Thursday, February 14, 2008

Honeymoon's Over.

I don't know, I may have spoken too soon about how great all my teachers are this semester.

I had my first geology exam last Friday. It's a basic geology for non-majors class. The professor is a little odd, but I usually like odd people. The material right away seemed pretty advanced, but I felt confident after getting an A in Biology of AIDS last semester, which, if you don't remember, was very hard.

I have a heavy course load this semester, and I've been a little overwhelmed with the amount of reading, but I studied, I thought, adequately for the exam. There were a few questions that totally stumped me, but I thought I did well.

Except that there were three questions that I didn't like at all. One asked for information that we were specifically asked not to worry about memorizing. (We were to remember the Eons, Periods, and Ages, but not the Epochs. The answer to one of the questions was one of the Epochs. Fair?) Another asked for the age of the universe. The correct answer, on the test, was 13-14 byo. Our textbook says 15. Okay, maybe there's a little play in the age of the universe.

But this is the one I can't let slide. The question was, "The asteroid belt between Mars and Jupiter represents ______. (a) a disintegrated terrestrial planet, (b) a disintegrated gaseous planet, (c) remnants of a large comet that orbited the Sun, (d) fragments that never aggregated into a planet. The textbook for the class very clearly supports "d." The answer he wanted for the test was "a." I looked this up in several sources and all of them point to "d." Some of them say that the disintegrated planet theory used to be what scientists believed but that now the consensus is that the asteroids were never a planet. (I chose "d" on the test and got it wrong.) Here's a little math: I got an 86 on the test. There were 50 questions, so, without the three fucked-up questions, I would have gotten a 92. Which is an A. Which is better than a B.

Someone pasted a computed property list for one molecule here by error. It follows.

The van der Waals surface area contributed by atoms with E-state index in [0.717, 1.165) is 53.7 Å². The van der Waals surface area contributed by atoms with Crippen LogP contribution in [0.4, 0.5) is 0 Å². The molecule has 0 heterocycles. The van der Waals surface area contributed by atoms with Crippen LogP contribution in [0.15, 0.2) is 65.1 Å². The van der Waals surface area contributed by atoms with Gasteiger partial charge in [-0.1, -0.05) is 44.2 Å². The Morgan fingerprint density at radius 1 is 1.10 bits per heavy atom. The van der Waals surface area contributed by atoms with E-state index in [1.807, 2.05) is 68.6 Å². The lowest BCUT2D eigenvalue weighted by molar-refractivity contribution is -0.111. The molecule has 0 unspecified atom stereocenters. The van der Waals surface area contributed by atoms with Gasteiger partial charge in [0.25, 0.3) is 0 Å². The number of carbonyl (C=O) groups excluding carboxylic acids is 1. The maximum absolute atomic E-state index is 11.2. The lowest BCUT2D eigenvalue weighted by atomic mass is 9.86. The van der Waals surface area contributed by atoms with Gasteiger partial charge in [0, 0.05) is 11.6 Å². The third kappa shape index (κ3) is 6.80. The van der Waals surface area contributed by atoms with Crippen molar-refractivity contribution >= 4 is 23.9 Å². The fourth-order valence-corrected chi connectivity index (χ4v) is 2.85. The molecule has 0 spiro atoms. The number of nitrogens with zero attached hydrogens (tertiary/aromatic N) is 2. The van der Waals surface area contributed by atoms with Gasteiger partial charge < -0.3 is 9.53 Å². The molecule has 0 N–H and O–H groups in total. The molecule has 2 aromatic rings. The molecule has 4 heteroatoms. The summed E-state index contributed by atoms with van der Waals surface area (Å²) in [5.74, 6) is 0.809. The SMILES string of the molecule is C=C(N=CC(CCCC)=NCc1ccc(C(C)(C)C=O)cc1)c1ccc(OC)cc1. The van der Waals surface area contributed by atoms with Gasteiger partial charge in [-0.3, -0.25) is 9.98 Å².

I emailed the professor, because I thought it must be a mistake in the exam key or something and he would want to know. He emailed back and said that the asteroids contained mantle and crust material which proves they were melted at some point, so they must have been a planet. He also said, "You should chuck your source." I wrote back and said that my source was the textbook for the course (which I'd already told him, and quoted in my email) and that all the websites he'd referred us to for information on the solar system also contradicted his answer.

That was two days ago and he hasn't responded. I don't know what to do at this point. I'm not going to let it go. I don't want to be a dick, but I want to know what's up. Either the test is wrong and needs to be fixed, or I'm wrong. If I'm wrong, he's the teacher and he should explain it to me. I didn't let lazy teachers off the hook when I was 7 years old; I'm sure as hell not going to do it now.


Lily's Mommy said...

If I were you, I'd take the textbook to his office hours and show him. None of us like to be wrong so perhaps there's a delicate way...?

Good luck. I let too many of those things slide in school. I was too apathetic or too tired. It's nice to know there's someone willing to hold people accountable. :)

Mike M said...

Go get em friend.

I really dig the way you fight for your class standing. Nobody, including a professor should be immune from "showing their work".

If he doesn't show signs of being able to do this, it's your money paying his salary.....discuss with your representatives.